Synthese

, Volume 188, Issue 2, pp 247–272 | Cite as

Contextualism and fallibility: pragmatic encroachment, possibility, and strength of epistemic position

Article

Abstract

A critique of conversational epistemic contextualism focusing initially on why pragmatic encroachment for knowledge is to be avoided. The data for pragmatic encroachment by way of greater costs of error and the complementary means to raise standards of introducing counter-possibilities are argued to be accountable for by prudence, fallibility and pragmatics. This theme is sharpened by a contrast in recommendations: holding a number of factors constant, when allegedly higher standards for knowing hold, invariantists still recommend assertion (action), while contextualists do not. Given the knowledge norm of assertion, if one recommendation is preferable to the other, the result favors the preferred recommendation’s account of knowledge. In the final section, I offer a unification of these criticisms centering on the contextualist use of ‘epistemic position’. Their use imposes on threshold notions of justification, warrant, or knowledge tests that are suitable only to unlimited comparative or scalar notions like confidence or certainty and places them at one with an important strand of sceptical reasoning.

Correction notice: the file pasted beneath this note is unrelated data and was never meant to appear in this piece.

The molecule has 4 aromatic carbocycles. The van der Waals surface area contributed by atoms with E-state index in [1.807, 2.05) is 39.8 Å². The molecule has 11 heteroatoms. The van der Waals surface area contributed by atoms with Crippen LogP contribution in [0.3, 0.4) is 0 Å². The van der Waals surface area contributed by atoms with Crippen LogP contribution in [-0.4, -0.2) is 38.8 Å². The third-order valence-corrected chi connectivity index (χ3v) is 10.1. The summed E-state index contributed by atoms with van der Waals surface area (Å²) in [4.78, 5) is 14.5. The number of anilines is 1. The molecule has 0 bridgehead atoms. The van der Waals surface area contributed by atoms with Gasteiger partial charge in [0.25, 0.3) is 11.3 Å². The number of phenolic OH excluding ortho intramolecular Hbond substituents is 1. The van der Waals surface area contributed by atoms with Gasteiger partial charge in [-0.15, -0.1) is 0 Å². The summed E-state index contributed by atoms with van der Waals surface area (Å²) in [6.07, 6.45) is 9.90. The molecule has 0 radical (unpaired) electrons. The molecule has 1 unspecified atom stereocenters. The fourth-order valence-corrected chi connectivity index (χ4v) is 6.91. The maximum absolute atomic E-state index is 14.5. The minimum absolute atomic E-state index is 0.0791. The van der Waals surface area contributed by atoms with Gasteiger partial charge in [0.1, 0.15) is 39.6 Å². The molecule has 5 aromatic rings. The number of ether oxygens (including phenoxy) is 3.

Keywords

Contextualism Invariantism Raised costs of errors Possibilities (counter-possibilities) Lewis Cohen DeRose Unger Pragmatics Fallibility 

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© Springer Science+Business Media B.V. 2011

Authors and Affiliations

  1. 1.Brooklyn College and the Graduate SchoolCUNYNew YorkUSA

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